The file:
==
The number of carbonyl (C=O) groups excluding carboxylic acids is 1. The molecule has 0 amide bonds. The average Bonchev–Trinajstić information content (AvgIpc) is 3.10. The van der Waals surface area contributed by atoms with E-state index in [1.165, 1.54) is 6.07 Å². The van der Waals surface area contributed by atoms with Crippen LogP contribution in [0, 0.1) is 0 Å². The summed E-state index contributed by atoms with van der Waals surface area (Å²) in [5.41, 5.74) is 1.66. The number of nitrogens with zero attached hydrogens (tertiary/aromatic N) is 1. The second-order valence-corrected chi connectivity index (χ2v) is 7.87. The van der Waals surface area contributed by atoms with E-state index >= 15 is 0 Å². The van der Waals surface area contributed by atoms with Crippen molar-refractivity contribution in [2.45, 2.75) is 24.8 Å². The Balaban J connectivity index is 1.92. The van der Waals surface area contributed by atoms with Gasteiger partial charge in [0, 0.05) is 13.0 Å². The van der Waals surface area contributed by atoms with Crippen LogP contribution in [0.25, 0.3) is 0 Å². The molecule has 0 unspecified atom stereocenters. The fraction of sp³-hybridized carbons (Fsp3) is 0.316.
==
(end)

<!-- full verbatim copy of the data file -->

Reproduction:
The number of carbonyl (C=O) groups excluding carboxylic acids is 1. The molecule has 0 amide bonds. The average Bonchev–Trinajstić information content (AvgIpc) is 3.10. The van der Waals surface area contributed by atoms with E-state index in [1.165, 1.54) is 6.07 Å². The van der Waals surface area contributed by atoms with Crippen LogP contribution in [0, 0.1) is 0 Å². The summed E-state index contributed by atoms with van der Waals surface area (Å²) in [5.41, 5.74) is 1.66. The number of nitrogens with zero attached hydrogens (tertiary/aromatic N) is 1. The second-order valence-corrected chi connectivity index (χ2v) is 7.87. The van der Waals surface area contributed by atoms with E-state index >= 15 is 0 Å². The van der Waals surface area contributed by atoms with Crippen molar-refractivity contribution in [2.45, 2.75) is 24.8 Å². The Balaban J connectivity index is 1.92. The van der Waals surface area contributed by atoms with Gasteiger partial charge in [0, 0.05) is 13.0 Å². The van der Waals surface area contributed by atoms with Crippen LogP contribution in [0.25, 0.3) is 0 Å². The molecule has 0 unspecified atom stereocenters. The fraction of sp³-hybridized carbons (Fsp3) is 0.316.